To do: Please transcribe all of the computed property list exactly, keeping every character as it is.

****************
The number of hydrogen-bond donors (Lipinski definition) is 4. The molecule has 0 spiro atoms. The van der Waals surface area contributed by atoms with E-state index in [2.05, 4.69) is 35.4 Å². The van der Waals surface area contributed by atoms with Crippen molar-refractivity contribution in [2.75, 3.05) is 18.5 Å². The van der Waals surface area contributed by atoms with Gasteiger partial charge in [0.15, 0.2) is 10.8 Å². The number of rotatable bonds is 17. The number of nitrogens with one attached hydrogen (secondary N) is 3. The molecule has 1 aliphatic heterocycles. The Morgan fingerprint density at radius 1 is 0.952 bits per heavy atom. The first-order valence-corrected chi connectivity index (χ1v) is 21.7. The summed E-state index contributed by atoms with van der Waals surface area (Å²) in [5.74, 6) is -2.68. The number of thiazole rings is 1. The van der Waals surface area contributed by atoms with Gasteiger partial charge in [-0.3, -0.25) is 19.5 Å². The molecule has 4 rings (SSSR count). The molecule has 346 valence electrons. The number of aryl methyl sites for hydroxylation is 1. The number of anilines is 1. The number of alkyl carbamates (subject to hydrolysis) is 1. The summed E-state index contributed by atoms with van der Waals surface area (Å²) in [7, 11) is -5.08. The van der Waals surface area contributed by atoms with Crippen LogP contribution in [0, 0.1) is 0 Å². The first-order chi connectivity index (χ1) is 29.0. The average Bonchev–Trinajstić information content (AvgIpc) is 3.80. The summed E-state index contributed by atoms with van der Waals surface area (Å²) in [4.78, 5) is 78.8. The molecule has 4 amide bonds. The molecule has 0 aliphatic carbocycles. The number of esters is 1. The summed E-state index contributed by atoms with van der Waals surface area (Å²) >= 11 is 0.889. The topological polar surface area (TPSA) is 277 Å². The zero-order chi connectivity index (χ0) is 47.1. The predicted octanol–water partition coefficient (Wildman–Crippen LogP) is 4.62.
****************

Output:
The number of hydrogen-bond donors (Lipinski definition) is 4. The molecule has 0 spiro atoms. The van der Waals surface area contributed by atoms with E-state index in [2.05, 4.69) is 35.4 Å². The van der Waals surface area contributed by atoms with Crippen molar-refractivity contribution in [2.75, 3.05) is 18.5 Å². The van der Waals surface area contributed by atoms with Gasteiger partial charge in [0.15, 0.2) is 10.8 Å². The number of rotatable bonds is 17. The number of nitrogens with one attached hydrogen (secondary N) is 3. The molecule has 1 aliphatic heterocycles. The Morgan fingerprint density at radius 1 is 0.952 bits per heavy atom. The first-order valence-corrected chi connectivity index (χ1v) is 21.7. The summed E-state index contributed by atoms with van der Waals surface area (Å²) in [5.74, 6) is -2.68. The number of thiazole rings is 1. The van der Waals surface area contributed by atoms with Gasteiger partial charge in [-0.3, -0.25) is 19.5 Å². The molecule has 4 rings (SSSR count). The molecule has 346 valence electrons. The number of aryl methyl sites for hydroxylation is 1. The number of anilines is 1. The number of alkyl carbamates (subject to hydrolysis) is 1. The summed E-state index contributed by atoms with van der Waals surface area (Å²) in [7, 11) is -5.08. The van der Waals surface area contributed by atoms with Crippen LogP contribution in [0, 0.1) is 0 Å². The first-order chi connectivity index (χ1) is 29.0. The average Bonchev–Trinajstić information content (AvgIpc) is 3.80. The summed E-state index contributed by atoms with van der Waals surface area (Å²) in [4.78, 5) is 78.8. The molecule has 4 amide bonds. The molecule has 0 aliphatic carbocycles. The number of esters is 1. The summed E-state index contributed by atoms with van der Waals surface area (Å²) >= 11 is 0.889. The topological polar surface area (TPSA) is 277 Å². The zero-order chi connectivity index (χ0) is 47.1. The predicted octanol–water partition coefficient (Wildman–Crippen LogP) is 4.62.